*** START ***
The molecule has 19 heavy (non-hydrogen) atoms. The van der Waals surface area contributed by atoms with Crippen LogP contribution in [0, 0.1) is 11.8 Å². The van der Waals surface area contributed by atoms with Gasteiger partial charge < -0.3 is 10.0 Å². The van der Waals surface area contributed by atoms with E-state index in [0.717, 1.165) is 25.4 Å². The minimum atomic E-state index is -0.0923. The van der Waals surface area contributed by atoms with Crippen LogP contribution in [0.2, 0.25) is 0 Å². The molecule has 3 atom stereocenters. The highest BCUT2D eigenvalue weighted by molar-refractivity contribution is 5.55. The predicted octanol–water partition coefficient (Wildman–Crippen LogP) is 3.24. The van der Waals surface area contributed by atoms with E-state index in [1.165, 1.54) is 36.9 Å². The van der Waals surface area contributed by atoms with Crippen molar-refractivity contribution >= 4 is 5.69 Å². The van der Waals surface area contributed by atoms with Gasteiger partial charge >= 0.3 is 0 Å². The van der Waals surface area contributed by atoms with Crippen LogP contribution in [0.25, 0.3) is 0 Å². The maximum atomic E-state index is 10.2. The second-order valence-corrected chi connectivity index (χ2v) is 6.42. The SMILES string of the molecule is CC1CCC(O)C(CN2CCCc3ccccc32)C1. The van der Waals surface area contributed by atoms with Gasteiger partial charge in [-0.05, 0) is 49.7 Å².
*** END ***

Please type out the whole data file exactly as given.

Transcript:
The molecule has 19 heavy (non-hydrogen) atoms. The van der Waals surface area contributed by atoms with Crippen LogP contribution in [0, 0.1) is 11.8 Å². The van der Waals surface area contributed by atoms with Gasteiger partial charge < -0.3 is 10.0 Å². The van der Waals surface area contributed by atoms with E-state index in [0.717, 1.165) is 25.4 Å². The minimum atomic E-state index is -0.0923. The van der Waals surface area contributed by atoms with Crippen LogP contribution in [0.2, 0.25) is 0 Å². The molecule has 3 atom stereocenters. The highest BCUT2D eigenvalue weighted by molar-refractivity contribution is 5.55. The predicted octanol–water partition coefficient (Wildman–Crippen LogP) is 3.24. The van der Waals surface area contributed by atoms with E-state index in [1.165, 1.54) is 36.9 Å². The van der Waals surface area contributed by atoms with Crippen molar-refractivity contribution >= 4 is 5.69 Å². The van der Waals surface area contributed by atoms with Gasteiger partial charge >= 0.3 is 0 Å². The van der Waals surface area contributed by atoms with Crippen LogP contribution in [0.25, 0.3) is 0 Å². The maximum atomic E-state index is 10.2. The second-order valence-corrected chi connectivity index (χ2v) is 6.42. The SMILES string of the molecule is CC1CCC(O)C(CN2CCCc3ccccc32)C1. The van der Waals surface area contributed by atoms with Gasteiger partial charge in [-0.05, 0) is 49.7 Å².